My thesis film, "Mashed", was created with multiple purposes in mind. I wanted to use and build on everything I learned at RIT, entertain both young and old audiences, and support my belief that shooting mediums should be a choice tailored to fit the needs and purposes of a character in a film. Popular trends in animation and visual effects sometimes overshadow the fact that technological advancements benefit more than just computer-generated graphics. Convincing stop-motion characters (and characters of other mediums) can benefit from these same advancements, and even coexist with multiple other styles within the same frame. My film is framed in a situation familiar to nearly everyone. It uses three major characters to tell its story, each of which is photographed separately using different filmmaking techniques. I have a real boy shot on HD video, a mashed potato monster brought to life with stop-motion animation, and a television super-hero created using computer-generated images. This production required three very distinct pipelines, each of which presented its own batch of challenges and adventures. The results were blended together into a film that I hope will not stand out as an attempt to mix media, but rather as a well-told story that was made using wise choices to create the strongest, most believable characters possible out of what was written on the page.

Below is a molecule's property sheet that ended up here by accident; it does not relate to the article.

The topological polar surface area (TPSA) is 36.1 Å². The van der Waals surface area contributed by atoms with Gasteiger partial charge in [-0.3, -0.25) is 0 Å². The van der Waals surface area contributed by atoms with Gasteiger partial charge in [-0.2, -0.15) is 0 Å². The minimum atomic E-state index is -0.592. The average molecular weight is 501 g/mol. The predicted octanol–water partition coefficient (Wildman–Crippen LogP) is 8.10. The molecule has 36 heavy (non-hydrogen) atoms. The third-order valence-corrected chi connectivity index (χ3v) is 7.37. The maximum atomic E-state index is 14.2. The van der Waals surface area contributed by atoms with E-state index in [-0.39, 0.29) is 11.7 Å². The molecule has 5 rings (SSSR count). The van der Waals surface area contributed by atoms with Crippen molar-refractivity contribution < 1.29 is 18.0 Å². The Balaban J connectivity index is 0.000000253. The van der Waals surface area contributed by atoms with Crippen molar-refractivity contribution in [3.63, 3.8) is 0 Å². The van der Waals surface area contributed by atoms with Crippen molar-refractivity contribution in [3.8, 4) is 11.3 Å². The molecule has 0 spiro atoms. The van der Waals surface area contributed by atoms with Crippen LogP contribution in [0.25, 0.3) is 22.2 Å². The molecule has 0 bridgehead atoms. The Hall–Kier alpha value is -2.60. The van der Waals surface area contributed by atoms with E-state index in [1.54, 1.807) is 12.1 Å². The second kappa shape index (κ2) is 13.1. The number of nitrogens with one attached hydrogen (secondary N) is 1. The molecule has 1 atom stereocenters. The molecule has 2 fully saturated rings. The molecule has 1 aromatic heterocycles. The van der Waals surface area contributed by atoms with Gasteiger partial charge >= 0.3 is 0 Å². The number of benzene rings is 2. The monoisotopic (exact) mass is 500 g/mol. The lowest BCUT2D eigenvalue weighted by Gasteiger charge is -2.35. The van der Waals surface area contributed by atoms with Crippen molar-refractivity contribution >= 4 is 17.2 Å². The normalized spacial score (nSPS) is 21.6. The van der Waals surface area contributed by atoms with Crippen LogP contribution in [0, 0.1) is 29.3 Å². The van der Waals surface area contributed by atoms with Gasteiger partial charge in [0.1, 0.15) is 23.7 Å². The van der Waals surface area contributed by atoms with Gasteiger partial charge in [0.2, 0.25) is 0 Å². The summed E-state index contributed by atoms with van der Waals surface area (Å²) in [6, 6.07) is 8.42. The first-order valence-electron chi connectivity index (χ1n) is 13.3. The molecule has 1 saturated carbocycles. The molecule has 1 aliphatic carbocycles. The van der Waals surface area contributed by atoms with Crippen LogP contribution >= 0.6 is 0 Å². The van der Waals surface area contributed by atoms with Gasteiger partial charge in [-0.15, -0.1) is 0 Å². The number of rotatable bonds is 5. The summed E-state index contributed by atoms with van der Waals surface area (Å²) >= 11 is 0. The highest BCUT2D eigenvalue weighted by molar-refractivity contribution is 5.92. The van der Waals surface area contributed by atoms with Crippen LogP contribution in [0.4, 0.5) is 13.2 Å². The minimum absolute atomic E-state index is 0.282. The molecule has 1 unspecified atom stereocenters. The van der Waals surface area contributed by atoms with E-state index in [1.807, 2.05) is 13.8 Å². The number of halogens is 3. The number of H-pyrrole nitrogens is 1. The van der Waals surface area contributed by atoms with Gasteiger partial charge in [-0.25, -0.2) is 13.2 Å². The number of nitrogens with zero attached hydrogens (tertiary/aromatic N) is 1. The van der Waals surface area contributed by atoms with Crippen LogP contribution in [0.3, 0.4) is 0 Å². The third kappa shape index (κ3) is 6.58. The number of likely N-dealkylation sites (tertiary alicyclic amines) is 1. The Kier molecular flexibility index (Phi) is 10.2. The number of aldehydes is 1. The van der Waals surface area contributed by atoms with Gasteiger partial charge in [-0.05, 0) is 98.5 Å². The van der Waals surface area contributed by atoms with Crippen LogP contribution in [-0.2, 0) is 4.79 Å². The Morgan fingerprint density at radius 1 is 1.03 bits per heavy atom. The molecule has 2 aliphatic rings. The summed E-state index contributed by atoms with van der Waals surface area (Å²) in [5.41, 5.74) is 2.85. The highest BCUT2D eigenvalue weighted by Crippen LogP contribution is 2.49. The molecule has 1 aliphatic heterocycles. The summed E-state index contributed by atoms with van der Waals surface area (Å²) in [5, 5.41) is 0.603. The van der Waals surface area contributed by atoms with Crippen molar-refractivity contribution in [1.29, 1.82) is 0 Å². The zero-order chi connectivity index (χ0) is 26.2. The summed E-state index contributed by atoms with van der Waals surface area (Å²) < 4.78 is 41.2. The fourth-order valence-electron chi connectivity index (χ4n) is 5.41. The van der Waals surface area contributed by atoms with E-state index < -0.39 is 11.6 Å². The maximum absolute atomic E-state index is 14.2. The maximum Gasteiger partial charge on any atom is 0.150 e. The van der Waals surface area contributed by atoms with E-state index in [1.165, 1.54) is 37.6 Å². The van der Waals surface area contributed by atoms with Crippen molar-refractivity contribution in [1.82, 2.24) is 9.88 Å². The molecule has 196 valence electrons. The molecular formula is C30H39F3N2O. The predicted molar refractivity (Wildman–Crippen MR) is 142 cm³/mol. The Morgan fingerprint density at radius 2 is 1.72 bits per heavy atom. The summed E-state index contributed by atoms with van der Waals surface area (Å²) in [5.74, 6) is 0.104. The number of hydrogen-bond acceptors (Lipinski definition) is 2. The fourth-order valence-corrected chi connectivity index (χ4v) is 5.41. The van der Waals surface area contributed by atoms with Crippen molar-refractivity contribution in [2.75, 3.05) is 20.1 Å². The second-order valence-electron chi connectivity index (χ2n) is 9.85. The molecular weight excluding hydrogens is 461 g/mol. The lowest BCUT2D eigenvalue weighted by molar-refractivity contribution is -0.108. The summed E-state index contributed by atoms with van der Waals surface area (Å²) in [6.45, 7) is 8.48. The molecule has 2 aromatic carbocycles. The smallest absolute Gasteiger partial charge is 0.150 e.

Library of Congress Subject Headings
Computer animation--Technique; Computer animation--Themes, motives; Clay animation films--Technique; Clay animation films--Themes, motives
Department, Program, or Center
School of Film and Animation (CIAS)
Fisher, Adam, "Mashed" (2010). Thesis. Rochester Institute of Technology. Accessed from
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